MetroWest YMCA CEO Rick MacPherson was quick to assuage community concerns by pointing out that Well 02G has been used for irrigation only and not drinking water for the campers.
In what may be a related case, on March 6 the Massachusetts Department of Public Health issued a fish consumption advisory for the Ashland Reservoir, stating that children under 12, pregnant women, nursing mothers, women of child-bearing age are advised to consume no fish from that lake. The reservoir is a little more than 1,100 feet from Aggregate Industries.
Suspect: Fruit Street Turf Fields
Synthetic turf field systems initially were introduced in the 1960s. According to the EPA, Currently, there are between 12,000 and 13,000 synthetic turf sports fields in the United States, with approximately 1,200 to 1,500 new installations each year.
The original Fruit Street turf fields were installed in 2010. The surface was FieldTurf with a recycled tire crumb rubber infill. The major chemical components of recycled rubber are styrene and butadiene, the principal ingredients of the synthetic rubber used for tires in the United States.
Styrene is neurotoxic and reasonably anticipated to be a human carcinogen. Butadiene is a proven human carcinogen that has been shown to cause leukemia and lymphoma.
Over time, the infill breaks down into smaller pieces that are picked up on shoes, clothing and skin. These particles are tracked into homes and cars, and carried into the places where athletes live, play, eat and sleep. Exposure can continue for many hours beyond the time spent at the fields.
In 2021, Hopkinton voters approved the replacement of the surface, which now uses Envirofill as an infill, not crumb rubber. Envirofill is sand with an acryllic coating, and assumed to be non-toxic. But a 2016 report from the EPA concluded that research supporting the safety of alternative infills is “lacking or limited”. Because so little information is available, it is impossible to assess the safety of these materials.
As water soaks through the surface, microplastics are carried into the water supply. PFAS are “forever chemicals”, so they don’t break down and are not filtered out.
Meanwhile, in Portsmouth and other communities, turf wars rage
“Our community has been deceived,” said one activist in the City of Portsmouth, NH.
In need of a new athletic field and already concerned about “forever chemicals” in its drinking water, the city council of Portsmouth, N.H., voted two years ago to install a new synthetic turf field only if it was “PFAS-free.”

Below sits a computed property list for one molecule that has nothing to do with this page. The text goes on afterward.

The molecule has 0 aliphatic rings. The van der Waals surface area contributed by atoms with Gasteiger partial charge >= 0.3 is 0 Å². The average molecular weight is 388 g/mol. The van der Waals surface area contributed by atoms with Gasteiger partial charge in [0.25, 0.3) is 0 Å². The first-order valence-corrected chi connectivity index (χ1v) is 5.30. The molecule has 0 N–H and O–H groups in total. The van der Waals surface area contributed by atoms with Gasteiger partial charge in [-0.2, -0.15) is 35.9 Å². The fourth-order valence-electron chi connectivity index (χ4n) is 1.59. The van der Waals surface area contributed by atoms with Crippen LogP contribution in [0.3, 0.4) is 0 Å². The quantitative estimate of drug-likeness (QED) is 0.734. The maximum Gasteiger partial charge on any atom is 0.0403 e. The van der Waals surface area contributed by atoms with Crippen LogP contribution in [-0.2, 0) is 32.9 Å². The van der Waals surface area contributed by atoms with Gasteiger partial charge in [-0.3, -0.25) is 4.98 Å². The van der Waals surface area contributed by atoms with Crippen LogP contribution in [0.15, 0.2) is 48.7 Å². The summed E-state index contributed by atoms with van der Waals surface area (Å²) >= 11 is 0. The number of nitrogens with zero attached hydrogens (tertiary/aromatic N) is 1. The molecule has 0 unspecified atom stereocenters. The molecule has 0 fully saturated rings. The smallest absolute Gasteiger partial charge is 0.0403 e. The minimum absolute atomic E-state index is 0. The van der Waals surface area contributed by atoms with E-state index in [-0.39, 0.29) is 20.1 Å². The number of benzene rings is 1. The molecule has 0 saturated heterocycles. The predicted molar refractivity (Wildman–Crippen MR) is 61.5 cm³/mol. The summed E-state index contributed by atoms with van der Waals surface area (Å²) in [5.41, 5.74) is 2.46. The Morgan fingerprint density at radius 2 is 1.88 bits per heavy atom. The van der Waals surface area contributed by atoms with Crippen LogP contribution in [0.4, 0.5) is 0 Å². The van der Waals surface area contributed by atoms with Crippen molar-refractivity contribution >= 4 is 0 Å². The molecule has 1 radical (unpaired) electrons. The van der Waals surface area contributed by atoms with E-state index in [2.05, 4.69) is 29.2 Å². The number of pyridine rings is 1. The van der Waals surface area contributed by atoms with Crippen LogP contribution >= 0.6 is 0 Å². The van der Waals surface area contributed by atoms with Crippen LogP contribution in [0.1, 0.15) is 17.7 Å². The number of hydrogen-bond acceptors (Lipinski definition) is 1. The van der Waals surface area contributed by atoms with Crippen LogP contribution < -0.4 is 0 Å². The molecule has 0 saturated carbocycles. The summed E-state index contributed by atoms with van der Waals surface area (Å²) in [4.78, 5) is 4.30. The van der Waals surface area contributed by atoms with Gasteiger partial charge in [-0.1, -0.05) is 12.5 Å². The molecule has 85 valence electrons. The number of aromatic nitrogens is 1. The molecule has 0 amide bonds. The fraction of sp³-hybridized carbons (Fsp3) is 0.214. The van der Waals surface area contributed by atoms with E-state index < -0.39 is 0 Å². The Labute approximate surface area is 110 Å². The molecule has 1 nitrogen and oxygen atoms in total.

Portsmouth is no stranger to PFAS, which contaminate part of the city’s water supply due to the use of aqueous film forming foam at a former Air Force base there.
Aware of the Massachusetts findings, the city’s consultants — Weston & Sampson — promised in a February 2020 public meeting that the chemicals would not be an issue. In a PowerPoint slide, they said they would “require PFAS-free materials in the bid specifications,” and pledged that they already had documentation from two manufacturers to that end. That included a promise from the company FieldTurf that “Our supplier has confirmed that their products are free of PFAS, PFOS and fluorine.”
But local advocacy group Non Toxic Portsmouth argued that PFAS-free turf does not exist. On the day the field was being installed, member Ted Jankowski cut samples from rolls of the artificial turf before it could even be put in the ground. Those samples were sent to a lab in Michigan, which found high levels of organic fluorine.
Weston & Sampson then asserted that city officials had simply misunderstood their agreement. The bid documents only specify that levels of 30 compounds should be so low they cannot be detected by a particular EPA-approved laboratory method.
Citing similar concerns, the cities of Boston, Sharon, Wayland, Martha’s Vineyard and Concord all issued moratoriums on any new turf fields.
Returning to Hopkinton…
In 2021, the Conservation Commission demanded that the new Fruit Street field surface must be PFAS-free. The Department of Public Works brought in Weston & Sampson, who made a presentation citing their testing in Wayland and Martha’s Vineyard. Based on Weston & Sampson’s research, ConComm, DPW and Parks & Rec signed off on the study and concluded it was safe.
To get a better understanding of our communities’ exposure, HopNews sent samples of both the old and new Fruit Street turf to the Ecology Center in Ann Arbor, Michigan for testing. A follow-up article will present the results of the findings.